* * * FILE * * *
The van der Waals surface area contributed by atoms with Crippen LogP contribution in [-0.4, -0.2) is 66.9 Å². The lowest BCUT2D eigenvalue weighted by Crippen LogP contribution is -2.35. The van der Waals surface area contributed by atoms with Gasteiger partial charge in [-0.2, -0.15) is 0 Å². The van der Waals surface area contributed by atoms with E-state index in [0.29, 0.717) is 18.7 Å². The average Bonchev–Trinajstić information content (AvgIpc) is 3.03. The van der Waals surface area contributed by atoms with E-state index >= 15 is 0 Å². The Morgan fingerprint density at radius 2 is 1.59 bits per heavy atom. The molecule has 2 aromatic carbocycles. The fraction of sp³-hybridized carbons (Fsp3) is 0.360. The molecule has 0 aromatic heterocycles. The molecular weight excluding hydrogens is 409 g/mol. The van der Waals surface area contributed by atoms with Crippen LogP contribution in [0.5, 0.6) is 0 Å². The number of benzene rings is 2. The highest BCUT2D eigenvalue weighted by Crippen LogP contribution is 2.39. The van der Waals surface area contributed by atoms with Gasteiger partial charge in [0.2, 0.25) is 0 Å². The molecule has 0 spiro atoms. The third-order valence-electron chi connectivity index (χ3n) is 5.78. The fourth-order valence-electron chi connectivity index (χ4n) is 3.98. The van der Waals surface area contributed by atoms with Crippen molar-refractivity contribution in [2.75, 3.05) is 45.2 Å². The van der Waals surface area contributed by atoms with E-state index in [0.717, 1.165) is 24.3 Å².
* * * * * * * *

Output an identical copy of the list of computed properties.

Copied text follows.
The van der Waals surface area contributed by atoms with Crippen LogP contribution in [-0.4, -0.2) is 66.9 Å². The lowest BCUT2D eigenvalue weighted by Crippen LogP contribution is -2.35. The van der Waals surface area contributed by atoms with Gasteiger partial charge in [-0.2, -0.15) is 0 Å². The van der Waals surface area contributed by atoms with E-state index in [0.29, 0.717) is 18.7 Å². The average Bonchev–Trinajstić information content (AvgIpc) is 3.03. The van der Waals surface area contributed by atoms with E-state index >= 15 is 0 Å². The Morgan fingerprint density at radius 2 is 1.59 bits per heavy atom. The molecule has 2 aromatic carbocycles. The fraction of sp³-hybridized carbons (Fsp3) is 0.360. The molecule has 0 aromatic heterocycles. The molecular weight excluding hydrogens is 409 g/mol. The van der Waals surface area contributed by atoms with Crippen LogP contribution in [0.5, 0.6) is 0 Å². The number of benzene rings is 2. The highest BCUT2D eigenvalue weighted by Crippen LogP contribution is 2.39. The van der Waals surface area contributed by atoms with Gasteiger partial charge in [0.2, 0.25) is 0 Å². The molecule has 0 spiro atoms. The third-order valence-electron chi connectivity index (χ3n) is 5.78. The fourth-order valence-electron chi connectivity index (χ4n) is 3.98. The van der Waals surface area contributed by atoms with Crippen molar-refractivity contribution in [2.75, 3.05) is 45.2 Å². The van der Waals surface area contributed by atoms with E-state index in [0.717, 1.165) is 24.3 Å².